Chromebooks Per Person: Classroom Collaboration


Julia Kim

Assistant Principal Kris Linville has been working on a presentation to show the parents later in January for a question-and-answer session about true 1:1. This presentation will also be made available on the school website later in January.

Julia Kim and Ajinkya Rane

Portola students will be the first high school in IUSD to experience true one-to-one, a process in which each student will check out a Chromebook that he or she will be able to use exclusively both on campus and at home for the rest of the school year, starting Jan. 23 to 26., Students will take on the same maintenance responsibilities for the Chromebooks as they do textbooks they have check out. This project has been in the making ever since the start of the 2017 school year and will officially be put into motion second semester.

“We hope that it allows [students] to have the resources they they need to do whatever they need to do in class, whether it’s studying, or writing essays, they have the device ready for use,” Computer Support Specialist Thomas Trinh said.  

Sophomores will go to the Student Commons with their Literary and Language Arts classes and freshmen with their science classes to check out their own Chromebooks to keep for the rest of the year. Students who wish to continue using their personal devices may choose to opt out of the program, but are welcome to checkout a Chromebook if the personal device is unavailable for use, or if they prefer to use a Chromebook for certain functions.

“If you’re a student and you’re bringing your own device – let’s say you’re a Macbook Pro person – you would opt out of the check-out process of a Chromebook,” assistant principal Kris Linville said. “If your Macbook Pro gets damaged in the middle of the year, and now you say, you know what, I do need a Chromebook, then you would work out that process with checking out a Chromebook again.”

True one-to-one was encouraged as staff and administration began to recognize an obstacle in utilizing technology in their classrooms with the use of a Chromebook cart system. Social Studies department chair Jon Resendez emphasized the struggles some teachers on campus face.

“It’s an extra step; they have to access a calendar, they have to see if Chromecarts are available, and then they have to bring them into their room to use them,” Resendez said. “They’re not going to have to worry about that anymore, and because they know their students are going to have them [Chromebooks], they can assume they’re going to have them, and they’re going to make their lesson plans assuming their kids have them.”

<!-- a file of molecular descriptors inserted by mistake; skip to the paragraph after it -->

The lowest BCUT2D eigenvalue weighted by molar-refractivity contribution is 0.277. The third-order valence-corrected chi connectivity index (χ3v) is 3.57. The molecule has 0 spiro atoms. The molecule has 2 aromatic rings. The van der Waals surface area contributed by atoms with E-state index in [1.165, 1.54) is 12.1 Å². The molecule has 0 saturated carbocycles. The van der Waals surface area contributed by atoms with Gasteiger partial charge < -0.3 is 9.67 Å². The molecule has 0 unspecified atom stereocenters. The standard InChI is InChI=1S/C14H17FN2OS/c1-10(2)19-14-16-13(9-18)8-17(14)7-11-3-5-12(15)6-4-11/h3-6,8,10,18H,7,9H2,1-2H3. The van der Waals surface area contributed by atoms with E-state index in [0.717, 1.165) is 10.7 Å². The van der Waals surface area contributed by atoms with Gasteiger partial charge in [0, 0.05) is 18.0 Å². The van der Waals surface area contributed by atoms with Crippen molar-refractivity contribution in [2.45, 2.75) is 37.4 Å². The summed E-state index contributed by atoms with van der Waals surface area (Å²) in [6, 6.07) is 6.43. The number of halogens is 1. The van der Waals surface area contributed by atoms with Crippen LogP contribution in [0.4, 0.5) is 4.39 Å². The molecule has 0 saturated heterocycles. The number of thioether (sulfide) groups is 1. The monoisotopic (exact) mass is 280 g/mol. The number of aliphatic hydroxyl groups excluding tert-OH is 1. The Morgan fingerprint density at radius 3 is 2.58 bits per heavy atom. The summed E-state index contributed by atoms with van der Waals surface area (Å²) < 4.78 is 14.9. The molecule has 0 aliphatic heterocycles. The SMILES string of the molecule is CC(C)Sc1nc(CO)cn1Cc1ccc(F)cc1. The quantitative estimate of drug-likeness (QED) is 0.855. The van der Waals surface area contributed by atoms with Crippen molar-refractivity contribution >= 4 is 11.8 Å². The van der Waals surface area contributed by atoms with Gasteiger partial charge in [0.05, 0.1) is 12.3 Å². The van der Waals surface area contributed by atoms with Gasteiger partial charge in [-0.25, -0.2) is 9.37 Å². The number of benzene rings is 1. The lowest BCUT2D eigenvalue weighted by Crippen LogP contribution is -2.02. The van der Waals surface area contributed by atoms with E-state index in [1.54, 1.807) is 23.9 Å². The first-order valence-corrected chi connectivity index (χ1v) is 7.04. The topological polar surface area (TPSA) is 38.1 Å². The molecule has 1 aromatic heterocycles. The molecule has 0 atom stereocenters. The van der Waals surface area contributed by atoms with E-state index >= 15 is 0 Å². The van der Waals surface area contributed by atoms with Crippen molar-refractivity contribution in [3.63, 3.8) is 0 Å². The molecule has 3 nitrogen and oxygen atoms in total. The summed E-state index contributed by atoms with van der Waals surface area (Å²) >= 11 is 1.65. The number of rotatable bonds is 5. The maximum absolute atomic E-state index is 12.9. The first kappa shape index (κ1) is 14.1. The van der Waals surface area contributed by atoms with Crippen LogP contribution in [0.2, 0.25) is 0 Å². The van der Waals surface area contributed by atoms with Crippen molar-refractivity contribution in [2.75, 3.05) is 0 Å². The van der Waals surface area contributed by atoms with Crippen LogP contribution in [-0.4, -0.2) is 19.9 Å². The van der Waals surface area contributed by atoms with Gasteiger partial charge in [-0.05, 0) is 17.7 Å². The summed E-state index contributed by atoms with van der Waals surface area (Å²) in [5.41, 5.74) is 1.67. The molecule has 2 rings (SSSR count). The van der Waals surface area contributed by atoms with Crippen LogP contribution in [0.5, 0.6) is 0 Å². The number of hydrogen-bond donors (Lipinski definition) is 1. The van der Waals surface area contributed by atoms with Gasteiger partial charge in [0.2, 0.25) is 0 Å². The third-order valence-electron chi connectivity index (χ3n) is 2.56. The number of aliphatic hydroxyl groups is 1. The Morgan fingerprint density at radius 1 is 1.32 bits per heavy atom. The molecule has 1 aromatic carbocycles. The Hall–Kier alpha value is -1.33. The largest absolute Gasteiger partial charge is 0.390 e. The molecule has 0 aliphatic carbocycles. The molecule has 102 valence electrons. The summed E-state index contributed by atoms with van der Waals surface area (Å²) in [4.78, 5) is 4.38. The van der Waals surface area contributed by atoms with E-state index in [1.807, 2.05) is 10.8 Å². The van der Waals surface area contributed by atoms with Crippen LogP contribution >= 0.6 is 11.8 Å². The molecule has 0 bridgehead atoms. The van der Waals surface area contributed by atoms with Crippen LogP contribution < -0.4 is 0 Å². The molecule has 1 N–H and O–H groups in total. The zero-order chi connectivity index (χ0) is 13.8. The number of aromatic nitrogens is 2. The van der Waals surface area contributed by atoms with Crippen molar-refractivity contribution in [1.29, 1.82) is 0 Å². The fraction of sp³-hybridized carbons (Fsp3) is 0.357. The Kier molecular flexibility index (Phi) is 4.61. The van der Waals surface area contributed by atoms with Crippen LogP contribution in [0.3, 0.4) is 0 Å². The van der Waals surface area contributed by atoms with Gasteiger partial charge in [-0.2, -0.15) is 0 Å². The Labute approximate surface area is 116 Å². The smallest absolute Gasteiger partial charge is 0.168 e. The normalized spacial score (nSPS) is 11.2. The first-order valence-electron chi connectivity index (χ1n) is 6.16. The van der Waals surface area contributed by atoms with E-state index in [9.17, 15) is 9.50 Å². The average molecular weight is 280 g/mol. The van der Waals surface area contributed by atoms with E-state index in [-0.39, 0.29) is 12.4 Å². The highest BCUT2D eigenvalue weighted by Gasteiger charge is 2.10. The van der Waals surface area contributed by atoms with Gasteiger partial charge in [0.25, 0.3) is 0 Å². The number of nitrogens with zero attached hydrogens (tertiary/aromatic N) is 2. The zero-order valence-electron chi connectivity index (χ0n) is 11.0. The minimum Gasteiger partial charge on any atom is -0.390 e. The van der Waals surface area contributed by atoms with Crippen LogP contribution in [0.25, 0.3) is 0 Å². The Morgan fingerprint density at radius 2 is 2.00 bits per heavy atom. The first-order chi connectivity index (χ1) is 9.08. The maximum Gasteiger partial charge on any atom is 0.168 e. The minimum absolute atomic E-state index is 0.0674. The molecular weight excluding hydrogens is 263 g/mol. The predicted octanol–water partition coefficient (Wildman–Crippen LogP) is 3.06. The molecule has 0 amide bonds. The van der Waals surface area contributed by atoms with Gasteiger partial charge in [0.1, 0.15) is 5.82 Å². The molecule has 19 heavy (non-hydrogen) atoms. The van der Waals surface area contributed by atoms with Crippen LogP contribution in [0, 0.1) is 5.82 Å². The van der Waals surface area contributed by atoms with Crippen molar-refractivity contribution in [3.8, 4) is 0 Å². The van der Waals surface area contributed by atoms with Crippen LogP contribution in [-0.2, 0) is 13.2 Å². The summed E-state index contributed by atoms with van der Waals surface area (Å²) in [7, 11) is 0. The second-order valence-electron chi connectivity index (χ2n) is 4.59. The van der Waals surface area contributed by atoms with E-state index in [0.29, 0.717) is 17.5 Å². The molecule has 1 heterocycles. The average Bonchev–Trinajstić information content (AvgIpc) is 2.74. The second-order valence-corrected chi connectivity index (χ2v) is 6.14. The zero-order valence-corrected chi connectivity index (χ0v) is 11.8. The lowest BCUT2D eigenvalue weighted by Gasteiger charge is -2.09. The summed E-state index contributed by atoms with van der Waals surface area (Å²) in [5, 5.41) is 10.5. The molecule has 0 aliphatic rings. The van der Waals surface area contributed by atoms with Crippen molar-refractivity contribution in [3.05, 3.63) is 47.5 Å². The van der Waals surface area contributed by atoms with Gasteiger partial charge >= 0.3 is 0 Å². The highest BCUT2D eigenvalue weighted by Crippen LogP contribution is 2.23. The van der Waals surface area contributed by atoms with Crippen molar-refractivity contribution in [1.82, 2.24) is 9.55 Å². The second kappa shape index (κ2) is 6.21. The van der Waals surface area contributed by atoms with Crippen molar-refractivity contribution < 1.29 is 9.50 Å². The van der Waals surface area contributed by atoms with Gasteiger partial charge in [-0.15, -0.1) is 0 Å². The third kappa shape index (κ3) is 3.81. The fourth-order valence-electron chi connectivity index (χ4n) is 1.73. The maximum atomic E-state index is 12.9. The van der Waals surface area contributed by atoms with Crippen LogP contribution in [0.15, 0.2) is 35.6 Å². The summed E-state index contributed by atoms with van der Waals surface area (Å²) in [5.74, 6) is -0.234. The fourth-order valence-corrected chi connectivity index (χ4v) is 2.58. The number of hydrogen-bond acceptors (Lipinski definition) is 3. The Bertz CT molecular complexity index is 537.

Just in the Orange County region, high schools such as Mater Dei and Santa Margarita Catholic School already check out an electronic device to every student. After many meetings that the Administration has attended with such schools, they felt that students could handle responsibility positively, ensuring that students take care of the devices better because they have been given ownership.

“We find that the kids take care of the devices better because it’s their device that they have to keep the entire year,” Linville said. “In fact, we’re saying that these Chromebooks are going to be devices that you keep your entire career here at Portola High School.”

Putting this into motion required feedback from not only students, but also the larger community involved with Portola. The innovative and determined group effort, as well as monetary support from the surrounding community, have allowed for administration to move forward with the one-to-one plan.

“In Irvine Unified, it’s always about the individuals and teams that take the initiative,” Resendez said. “So part of it is the fact that we’re a new school and have that kind of flexibility. It’s a lot harder for older schools who don’t have that kind of technology budget given by the district. But at the same time, it takes people at the school to say ‘Hey, we want to do this, we want to try it, let us develop a system, let us take the risk,’ and be willing to try, and then if it doesn’t work, be willing to make changes. You need the district’s financial support, but you also need the initiative at the site, and when those two things come together, that’s when things happen.”

With the start of second semester, staff members anticipate some challenges, such as mishandling or losing devices, along the way. However, administration remains positive about the future of Chromebooks becoming a great digital tool for all learners.

“What I’ve been impressed with is the way we move here,” Linville said. “We’re in an environment where we’re risk taking; we encourage it with our students, we encourage it with our parents, and we encourage it with our culture here… The culture that we have is if we fall down, we get back up. And so if we keep trying to plan out all the small problems that are going to happen, we’re never going to move forward.”